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Grow Your Business Finances

American Express Unveils Working Capital Loans for Small Business

American Express Unveils Working Capital Loans for Small Business
Credit: Olivier le Moal/Shutterstock

American Express is giving small businesses in need of capital a new option for financing: The credit card company has just started rolling out its new Working Capital Terms loans, which provide funding specifically to pay off vendor invoices.

American Express Business Card members can enroll in the program via an online platform and then request funds of between $1,000 and $750,000 whenever they need them. Approval is based on information that American Express already has about the card members, including their accounts with American Express. Approval decisions can be provided in just minutes, the company says.

"The time when [small business owners] need to pay vendors and the time when they get paid themselves do not always match up, which creates a cash-flow imbalance," Brett Sussman, vice president of working capital products at American Express, Global Commercial Payments, told Business News Daily. "Working Capital Terms provides a short-term financing solution specifically to help small and midsized businesses better manage their cash flow by providing them with more time to pay for their key vendor invoices."

When requesting a loan, businesses choose the vendor they want to pay and how much they want to pay the vendor. Then, businesses choose the term length that works best for them: 30, 60 or 90 days. [See Related Story: Best Alternative Small Business Loans 2016]

For businesses that are approved, American Express then pays the vendor within two business days on the customer's behalf. American Express said it will be clear that the payment came from the business rather than American Express.

At the end of the loan's term, the full amount of the loan, plus a fee, will be auto-debited from the business's linked bank account. Fees range from 0.5 percent for 30-day loans to 1.5 percent for 90-day loans.

Currently, this new loan program is available only to a select group of American Express Business Card members on an invite-only basis. In the coming months, American Express will begin offering this loan program to more of its customers.

American Express said it is rolling out the program slowly in order to gather customer data and feedback that will help inform and guide how the company creates and improves the loans.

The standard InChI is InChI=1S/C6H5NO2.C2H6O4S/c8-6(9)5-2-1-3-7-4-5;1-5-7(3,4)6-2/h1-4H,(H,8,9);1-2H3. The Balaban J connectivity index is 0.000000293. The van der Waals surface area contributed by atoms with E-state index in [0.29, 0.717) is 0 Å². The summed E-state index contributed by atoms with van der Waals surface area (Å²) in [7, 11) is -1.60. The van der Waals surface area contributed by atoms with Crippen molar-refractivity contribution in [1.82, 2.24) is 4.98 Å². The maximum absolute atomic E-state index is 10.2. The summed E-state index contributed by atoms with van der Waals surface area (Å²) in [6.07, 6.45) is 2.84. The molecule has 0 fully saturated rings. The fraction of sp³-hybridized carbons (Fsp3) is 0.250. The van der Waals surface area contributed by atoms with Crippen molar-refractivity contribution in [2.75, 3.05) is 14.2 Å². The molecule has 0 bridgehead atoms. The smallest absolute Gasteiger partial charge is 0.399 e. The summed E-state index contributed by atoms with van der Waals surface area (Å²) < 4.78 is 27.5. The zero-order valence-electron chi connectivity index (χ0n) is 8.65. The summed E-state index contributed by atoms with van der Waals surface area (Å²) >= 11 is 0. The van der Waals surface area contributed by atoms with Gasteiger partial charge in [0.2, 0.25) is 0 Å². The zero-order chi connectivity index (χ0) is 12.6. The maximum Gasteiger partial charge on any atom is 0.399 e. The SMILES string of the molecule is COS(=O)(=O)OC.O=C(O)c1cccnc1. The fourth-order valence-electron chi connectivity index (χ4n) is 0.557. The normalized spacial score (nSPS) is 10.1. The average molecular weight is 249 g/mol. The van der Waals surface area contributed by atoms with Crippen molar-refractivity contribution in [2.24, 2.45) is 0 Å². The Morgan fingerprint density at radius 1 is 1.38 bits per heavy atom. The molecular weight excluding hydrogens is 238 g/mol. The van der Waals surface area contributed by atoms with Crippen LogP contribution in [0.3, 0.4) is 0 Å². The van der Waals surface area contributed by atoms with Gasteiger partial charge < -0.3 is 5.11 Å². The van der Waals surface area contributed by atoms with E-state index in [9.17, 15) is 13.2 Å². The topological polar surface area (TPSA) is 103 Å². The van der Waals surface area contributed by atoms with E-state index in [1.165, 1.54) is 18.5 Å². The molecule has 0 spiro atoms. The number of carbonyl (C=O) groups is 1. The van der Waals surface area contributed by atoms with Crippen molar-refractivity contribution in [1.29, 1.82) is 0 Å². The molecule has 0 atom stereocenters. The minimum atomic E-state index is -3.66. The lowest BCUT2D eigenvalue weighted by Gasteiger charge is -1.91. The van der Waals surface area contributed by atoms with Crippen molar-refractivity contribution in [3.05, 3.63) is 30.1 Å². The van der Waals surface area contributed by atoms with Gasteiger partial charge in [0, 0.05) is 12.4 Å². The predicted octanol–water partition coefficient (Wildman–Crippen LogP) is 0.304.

"This product is intended for U.S.-based small and midsize Business Card members across a wide variety of industries who are looking for funding to help them better manage their business's vendor payments and alleviate cash-flow constraints," Sussman said. "While this is a pain point that small and midsize businesses in any industry could experience, we see this often in industries that experience seasonal or cyclical business fluctuations and rely heavily on supplies and services from their vendors to keep their business moving forward."

In addition to this new loan program, American Express offers merchant financing loans. With this option, businesses can receive loan amounts of between $10,000 and $100,000; a percentage of a business's American Express receivables is used to repay the loan.

"Our suite of card and loan products for small and midsized businesses could actually be leveraged together to fulfill different needs and use cases for small businesses," Sussman said.

Chad Brooks

Chad Brooks is a Chicago-based writer and editor with nearly 20 years in media. A 1998 journalism graduate of Indiana University, Chad began his career with Business News Daily in 2011 as a freelance writer. In 2014, he joined the staff full time as a senior writer. Before Business News Daily, Chad spent nearly a decade as a staff reporter for the Daily Herald in suburban Chicago, covering a wide array of topics including local and state government, crime, the legal system and education. Chad has also worked on the other side of the media industry, promoting small businesses throughout the United States for two years in a public relations role. His first book, How to Start a Home-Based App Development Business, was published in 2014. He lives with his wife and daughter in the Chicago suburbs.